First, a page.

Green vs. Sustainable: What Is the Difference?

Green vs. Sustainable: What Is the Difference? - Quicken Loans Zing Blog I like talking about and sharing how to live a more earth-friendly lifestyle. After all, if I’m going to be stuck on this planet for a while, I want to do my part to keep it clean. I’m always reading and trying to learn more, and one thing I’ve come across is the misconception that what’s green is sustainable. This isn’t necessarily the case, though.

Many people think the terms green and sustainable are interchangeable. While on the surface they seem synonymous, the two ideas really differ in their philosophy and by definition.

Macmillan Dictionary defines green as “to make something environmentally friendly.” Seems straightforward, right? For example, if you purchase an item at the store, you might opt to pick the one with large, bright green letters on the label proclaiming it’s eco-friendly. Your impression is that this product is void of dangerous chemicals and uses natural ingredients.

However, the issue of earth-friendly goods goes much deeper than simply if it’s made with materials that aren’t harmful to you or the Earth. Sustainability takes the notion of green to the next level and challenges us to look deeper.

According to Mother Earth News, the United Nations defines sustainability as products or companies that “meet present needs without compromising the ability of future generations to meet their needs.” This means that what we do today should have minimal, if no, impact on the earth.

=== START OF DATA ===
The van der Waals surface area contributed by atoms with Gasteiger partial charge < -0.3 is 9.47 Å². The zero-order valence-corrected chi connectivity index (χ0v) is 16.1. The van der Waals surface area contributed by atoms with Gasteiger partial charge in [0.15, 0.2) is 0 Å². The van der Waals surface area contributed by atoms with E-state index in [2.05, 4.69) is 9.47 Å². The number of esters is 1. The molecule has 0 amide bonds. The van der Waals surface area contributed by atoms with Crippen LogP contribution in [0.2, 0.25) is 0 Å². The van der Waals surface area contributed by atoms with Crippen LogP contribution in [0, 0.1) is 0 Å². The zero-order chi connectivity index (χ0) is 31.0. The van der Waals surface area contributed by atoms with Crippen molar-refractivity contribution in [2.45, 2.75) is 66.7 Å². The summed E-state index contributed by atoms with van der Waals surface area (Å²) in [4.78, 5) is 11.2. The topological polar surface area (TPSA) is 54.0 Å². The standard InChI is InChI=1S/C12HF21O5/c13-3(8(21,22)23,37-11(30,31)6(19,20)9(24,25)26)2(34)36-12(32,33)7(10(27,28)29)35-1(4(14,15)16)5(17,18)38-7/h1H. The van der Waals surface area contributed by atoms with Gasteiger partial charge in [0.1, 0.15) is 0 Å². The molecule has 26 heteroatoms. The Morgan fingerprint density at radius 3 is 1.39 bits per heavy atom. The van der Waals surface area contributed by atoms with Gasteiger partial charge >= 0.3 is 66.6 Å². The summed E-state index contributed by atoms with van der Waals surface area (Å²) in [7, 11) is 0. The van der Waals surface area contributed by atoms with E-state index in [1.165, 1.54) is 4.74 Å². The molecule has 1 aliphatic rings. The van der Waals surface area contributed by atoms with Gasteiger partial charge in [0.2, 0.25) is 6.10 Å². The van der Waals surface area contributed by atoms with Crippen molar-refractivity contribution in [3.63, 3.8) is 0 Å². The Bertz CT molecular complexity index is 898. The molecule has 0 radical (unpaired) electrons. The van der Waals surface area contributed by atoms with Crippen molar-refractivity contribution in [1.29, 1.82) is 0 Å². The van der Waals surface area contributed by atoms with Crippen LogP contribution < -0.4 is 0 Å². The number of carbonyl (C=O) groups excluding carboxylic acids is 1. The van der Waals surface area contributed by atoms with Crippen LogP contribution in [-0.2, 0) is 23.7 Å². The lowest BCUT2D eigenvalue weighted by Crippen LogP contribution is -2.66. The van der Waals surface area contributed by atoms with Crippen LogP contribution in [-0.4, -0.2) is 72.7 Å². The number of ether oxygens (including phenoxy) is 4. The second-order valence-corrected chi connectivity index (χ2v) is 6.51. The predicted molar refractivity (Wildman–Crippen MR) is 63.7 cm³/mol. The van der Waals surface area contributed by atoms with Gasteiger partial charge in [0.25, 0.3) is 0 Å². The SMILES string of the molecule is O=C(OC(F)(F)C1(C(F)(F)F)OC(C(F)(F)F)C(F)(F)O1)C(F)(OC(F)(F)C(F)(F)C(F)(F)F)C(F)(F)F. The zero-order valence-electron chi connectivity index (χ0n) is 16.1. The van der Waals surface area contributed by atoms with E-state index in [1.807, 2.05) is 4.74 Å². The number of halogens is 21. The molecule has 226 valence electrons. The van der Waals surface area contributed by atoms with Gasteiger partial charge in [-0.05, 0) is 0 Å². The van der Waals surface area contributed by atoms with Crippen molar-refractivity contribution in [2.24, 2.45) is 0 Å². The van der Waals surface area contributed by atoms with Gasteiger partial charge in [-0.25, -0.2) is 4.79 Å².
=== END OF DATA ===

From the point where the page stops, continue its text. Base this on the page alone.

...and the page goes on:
Some experts use the idea of zero waste, which challenges people to recycle everything into new products and reduce or even eliminate dependency on non-renewable resources, to further explain sustainability.

A popular example many people like to use to illustrate the clear difference between green and sustainable is bamboo wood flooring. Many consumers flock to bamboo because it grows like a weed in Asia, and it’s a cheap and durable green flooring option. However, if you do a few minutes of research, you’ll uncover information that might change your mind.

First, as I mentioned, most bamboo floor comes from Asia. To get to your local hardware store, it has to travel from the other side of the globe on ships and trucks. These methods of transportation consume huge amounts of fossil fuels and release toxic emissions into the atmosphere. The amount of additional carbon dioxide created transporting bamboo pretty much negates it as a sustainable flooring option.

Second, with the increased demand of bamboo floors, many farmers are clearing forests to make room for more bamboo fields. Furthermore, farmers turn to dangerous chemical fertilizers and pesticides to grow more bamboo faster.

Third, some bamboo floor manufacturers finish it with toxic chemicals that reduce indoor air quality, including formaldehyde. Yes, chemicals used in the embalming process by funeral directors may also be in your bamboo floor.

Don’t be fooled just because something at the store has a label with huge letters proclaiming it’s a green product. Look deeper. Is the facility the item is produced in striving to minimize waste? How far did the item travel to get to the store? Does this company use recycled products to make new ones?

Do your part in the coming year to learn more about the products you buy, and see how earth-friendly they really are. You’d be surprised what you might find once you dig deeper.

Are you going to try to live a more sustainable lifestyle in the coming new year? Share your plans below with other readers!

 

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